- Anyone with 3 or more of the following cardiac risk factors: hypertension, high cholesterol, diabetes, first degree relative who had a heart condition before the age of 50, or currently smokes cigarettes.
You may need to speak to your doctor to review your medical history to be sure it is okay to get the smallpox vaccine. Also, before you decide to get the vaccine, you should talk to your household and other close contacts to be sure they do not have any medical problems that are listed above. They may need to talk to their doctor to be sure that they do not have any of these health problems or conditions.
Are there any risks to my pets if I get the smallpox vaccine?
Smallpox is a disease of humans. However, the vaccinia virus used in the vaccine can infect animals. While dogs have a very low risk of any reaction if they accidentally touch the vaccinia virus in the vaccination site (including the scab), some animals, such as hamsters, may be more likely to have a reaction to an exposure. The best way to avoid a problem is to protect your pets from any possible contact with the vaccinia virus during the 3 week period after you have been vaccinated. Until it completely heals, you should keep the vaccination site bandaged and covered with long-sleeve clothing at all times, including while you sleep.
If you have pets or contact with other animals, here are some other ways to minimize their risk while your vaccination site heals.
- Do not let animals sniff or have any direct contact with the vaccination site or the bandages, clothing or sheets that touch the scab.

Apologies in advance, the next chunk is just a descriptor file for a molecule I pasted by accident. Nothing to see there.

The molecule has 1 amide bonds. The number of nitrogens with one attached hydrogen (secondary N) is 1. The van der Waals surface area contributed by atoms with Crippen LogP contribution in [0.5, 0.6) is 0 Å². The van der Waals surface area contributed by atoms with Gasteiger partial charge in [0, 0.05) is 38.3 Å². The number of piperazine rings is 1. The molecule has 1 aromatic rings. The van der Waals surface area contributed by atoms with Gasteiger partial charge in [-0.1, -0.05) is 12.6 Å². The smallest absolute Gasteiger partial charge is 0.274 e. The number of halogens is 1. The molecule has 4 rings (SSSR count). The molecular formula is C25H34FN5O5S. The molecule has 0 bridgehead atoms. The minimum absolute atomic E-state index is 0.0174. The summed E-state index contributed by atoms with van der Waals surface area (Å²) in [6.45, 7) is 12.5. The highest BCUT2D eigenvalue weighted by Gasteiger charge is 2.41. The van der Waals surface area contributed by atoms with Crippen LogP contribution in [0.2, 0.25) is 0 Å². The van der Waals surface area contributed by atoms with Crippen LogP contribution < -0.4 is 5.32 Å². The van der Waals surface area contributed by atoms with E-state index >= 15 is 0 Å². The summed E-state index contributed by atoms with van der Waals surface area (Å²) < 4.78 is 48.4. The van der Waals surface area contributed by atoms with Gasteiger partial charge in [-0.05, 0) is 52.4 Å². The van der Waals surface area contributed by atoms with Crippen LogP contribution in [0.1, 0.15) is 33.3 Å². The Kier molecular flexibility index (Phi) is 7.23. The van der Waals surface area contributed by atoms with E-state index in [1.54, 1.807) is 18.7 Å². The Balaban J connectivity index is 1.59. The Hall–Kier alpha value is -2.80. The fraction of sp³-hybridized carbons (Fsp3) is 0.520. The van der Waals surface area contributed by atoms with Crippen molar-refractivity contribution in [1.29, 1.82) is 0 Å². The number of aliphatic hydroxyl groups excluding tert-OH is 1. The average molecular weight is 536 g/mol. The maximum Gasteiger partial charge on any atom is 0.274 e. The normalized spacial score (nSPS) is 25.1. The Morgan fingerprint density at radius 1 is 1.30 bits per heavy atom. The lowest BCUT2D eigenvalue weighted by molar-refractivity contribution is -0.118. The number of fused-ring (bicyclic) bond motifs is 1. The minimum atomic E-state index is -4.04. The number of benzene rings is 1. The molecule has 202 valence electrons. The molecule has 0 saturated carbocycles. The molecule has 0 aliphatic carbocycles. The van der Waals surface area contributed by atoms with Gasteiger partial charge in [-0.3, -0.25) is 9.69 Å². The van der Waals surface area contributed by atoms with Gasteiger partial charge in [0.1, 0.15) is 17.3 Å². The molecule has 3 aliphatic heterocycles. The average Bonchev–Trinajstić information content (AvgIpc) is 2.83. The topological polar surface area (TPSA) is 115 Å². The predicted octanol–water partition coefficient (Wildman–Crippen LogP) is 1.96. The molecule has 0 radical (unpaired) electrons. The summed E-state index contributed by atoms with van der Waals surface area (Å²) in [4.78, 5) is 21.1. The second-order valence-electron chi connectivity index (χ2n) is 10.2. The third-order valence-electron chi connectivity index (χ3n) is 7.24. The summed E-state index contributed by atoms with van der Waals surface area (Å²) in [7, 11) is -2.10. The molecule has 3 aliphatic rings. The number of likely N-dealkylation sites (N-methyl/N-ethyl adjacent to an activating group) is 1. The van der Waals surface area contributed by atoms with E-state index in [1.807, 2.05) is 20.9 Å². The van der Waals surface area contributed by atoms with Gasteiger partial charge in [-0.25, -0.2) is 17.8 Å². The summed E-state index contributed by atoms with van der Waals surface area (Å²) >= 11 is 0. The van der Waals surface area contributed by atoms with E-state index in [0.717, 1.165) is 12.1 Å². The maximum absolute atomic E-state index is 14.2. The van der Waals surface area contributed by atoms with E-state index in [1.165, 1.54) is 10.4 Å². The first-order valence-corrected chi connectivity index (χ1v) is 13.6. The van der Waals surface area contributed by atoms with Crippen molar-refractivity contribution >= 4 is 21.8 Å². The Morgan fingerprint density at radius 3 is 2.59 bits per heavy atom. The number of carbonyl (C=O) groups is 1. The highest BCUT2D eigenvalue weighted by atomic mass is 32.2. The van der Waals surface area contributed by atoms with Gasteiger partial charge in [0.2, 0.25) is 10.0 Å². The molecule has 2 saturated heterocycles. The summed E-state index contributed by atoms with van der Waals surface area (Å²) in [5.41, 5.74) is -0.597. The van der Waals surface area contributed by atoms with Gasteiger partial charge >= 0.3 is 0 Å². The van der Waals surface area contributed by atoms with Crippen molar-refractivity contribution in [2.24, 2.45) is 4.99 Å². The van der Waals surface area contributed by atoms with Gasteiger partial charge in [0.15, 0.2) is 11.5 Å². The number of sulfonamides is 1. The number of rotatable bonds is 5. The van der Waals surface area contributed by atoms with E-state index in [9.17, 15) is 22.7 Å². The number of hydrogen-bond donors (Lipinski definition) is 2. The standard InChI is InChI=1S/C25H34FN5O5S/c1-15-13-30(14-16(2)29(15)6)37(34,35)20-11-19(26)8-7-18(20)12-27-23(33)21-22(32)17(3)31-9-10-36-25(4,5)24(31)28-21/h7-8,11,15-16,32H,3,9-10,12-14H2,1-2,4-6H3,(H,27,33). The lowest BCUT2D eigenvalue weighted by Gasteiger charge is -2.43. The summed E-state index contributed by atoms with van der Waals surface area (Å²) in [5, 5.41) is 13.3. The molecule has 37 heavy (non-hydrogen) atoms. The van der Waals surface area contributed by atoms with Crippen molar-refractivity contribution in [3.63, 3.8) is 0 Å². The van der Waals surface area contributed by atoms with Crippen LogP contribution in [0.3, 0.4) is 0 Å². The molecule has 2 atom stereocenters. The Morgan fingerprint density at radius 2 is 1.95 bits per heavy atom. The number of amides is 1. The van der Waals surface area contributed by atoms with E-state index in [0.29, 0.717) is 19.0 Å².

- Keep pets out of the room when you are changing bandages or changing clothes.
- Before allowing your pet back into the room after you have changed your bandage, carefully disinfect the bandage with bleach, dispose of it in a sealed plastic bag, put any clothing that had contact with your vaccination site in the laundry and wash your hands well.
- Make sure that pets and rodents do not have access to trash containers that have contaminated bandages in them. Cover trash containers tightly, and take them to an inaccessible area.
- Make sure that your vaccination site is bandaged and your hands are washed before handling "pocket pets" such as guinea pigs, hamsters and other rodents. Do not allow them to touch the skin area around your bandage.
- Wildlife biologists should consider avoiding handling and releasing live rodents for about three weeks after being vaccinated, or until their scab falls off.
- If your animal has any unusual symptoms, and it could have been exposed to vaccinia virus accidentally, contact the health department and your veterinarian.
What might we expect if an outbreak of smallpox occurred today?
In the event of a smallpox outbreak, The New York City Health Department would rapidly identify and isolate people with smallpox, identify people who have had close contact with infected patients and quickly vaccinate them. Mass vaccination might be considered depending on the size of the outbreak.
What is New York City doing to prepare for a potential smallpox outbreak?
Every day, The New York City Health Department monitors disease trends, emergency department visits, and 911 calls that might signify that a bioterrorist attack has occurred. The New York City Health Department also educates doctors and prepares internally to rapidly evaluate suspected bioterrorism-related illnesses.
The New York City Health Department has developed a smallpox response plan with other city, state and federal agencies in the event that smallpox were detected anywhere in the world, including in New York City. Smallpox vaccination would be made available to New Yorkers if there was an outbreak of smallpox in New York City.
For more information about smallpox, visit the CDC's website
Last Updated: December 2011